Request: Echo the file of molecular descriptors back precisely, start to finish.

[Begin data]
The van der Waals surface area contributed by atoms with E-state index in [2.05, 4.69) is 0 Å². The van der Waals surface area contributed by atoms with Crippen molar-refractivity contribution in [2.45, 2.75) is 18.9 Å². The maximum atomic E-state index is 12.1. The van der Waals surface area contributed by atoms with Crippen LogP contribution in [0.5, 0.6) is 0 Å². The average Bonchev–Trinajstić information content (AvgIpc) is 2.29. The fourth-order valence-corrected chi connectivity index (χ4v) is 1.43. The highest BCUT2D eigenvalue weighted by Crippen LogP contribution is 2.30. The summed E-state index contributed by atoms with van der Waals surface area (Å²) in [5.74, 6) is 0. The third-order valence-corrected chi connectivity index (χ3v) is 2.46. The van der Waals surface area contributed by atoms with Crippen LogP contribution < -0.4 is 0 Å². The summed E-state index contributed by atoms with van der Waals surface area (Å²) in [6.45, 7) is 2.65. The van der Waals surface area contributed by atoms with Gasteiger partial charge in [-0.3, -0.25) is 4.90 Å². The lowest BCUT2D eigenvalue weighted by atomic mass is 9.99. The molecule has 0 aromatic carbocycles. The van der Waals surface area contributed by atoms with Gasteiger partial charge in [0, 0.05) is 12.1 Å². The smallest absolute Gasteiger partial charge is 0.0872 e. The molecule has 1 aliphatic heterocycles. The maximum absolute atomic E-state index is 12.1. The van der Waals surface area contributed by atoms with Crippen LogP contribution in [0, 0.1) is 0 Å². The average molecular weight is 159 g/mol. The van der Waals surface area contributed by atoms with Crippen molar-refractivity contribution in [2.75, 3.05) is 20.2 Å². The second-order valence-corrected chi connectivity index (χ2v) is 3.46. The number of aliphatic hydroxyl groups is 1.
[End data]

The van der Waals surface area contributed by atoms with E-state index in [2.05, 4.69) is 0 Å². The van der Waals surface area contributed by atoms with Crippen molar-refractivity contribution in [2.45, 2.75) is 18.9 Å². The maximum atomic E-state index is 12.1. The van der Waals surface area contributed by atoms with Crippen LogP contribution in [0.5, 0.6) is 0 Å². The average Bonchev–Trinajstić information content (AvgIpc) is 2.29. The fourth-order valence-corrected chi connectivity index (χ4v) is 1.43. The highest BCUT2D eigenvalue weighted by Crippen LogP contribution is 2.30. The summed E-state index contributed by atoms with van der Waals surface area (Å²) in [5.74, 6) is 0. The third-order valence-corrected chi connectivity index (χ3v) is 2.46. The van der Waals surface area contributed by atoms with Crippen LogP contribution < -0.4 is 0 Å². The summed E-state index contributed by atoms with van der Waals surface area (Å²) in [6.45, 7) is 2.65. The van der Waals surface area contributed by atoms with Gasteiger partial charge in [-0.3, -0.25) is 4.90 Å². The lowest BCUT2D eigenvalue weighted by atomic mass is 9.99. The molecule has 0 aromatic carbocycles. The van der Waals surface area contributed by atoms with Gasteiger partial charge in [0, 0.05) is 12.1 Å². The smallest absolute Gasteiger partial charge is 0.0872 e. The molecule has 1 aliphatic heterocycles. The maximum absolute atomic E-state index is 12.1. The van der Waals surface area contributed by atoms with Crippen LogP contribution in [0, 0.1) is 0 Å². The average molecular weight is 159 g/mol. The van der Waals surface area contributed by atoms with Crippen molar-refractivity contribution in [2.75, 3.05) is 20.2 Å². The second-order valence-corrected chi connectivity index (χ2v) is 3.46. The number of aliphatic hydroxyl groups is 1.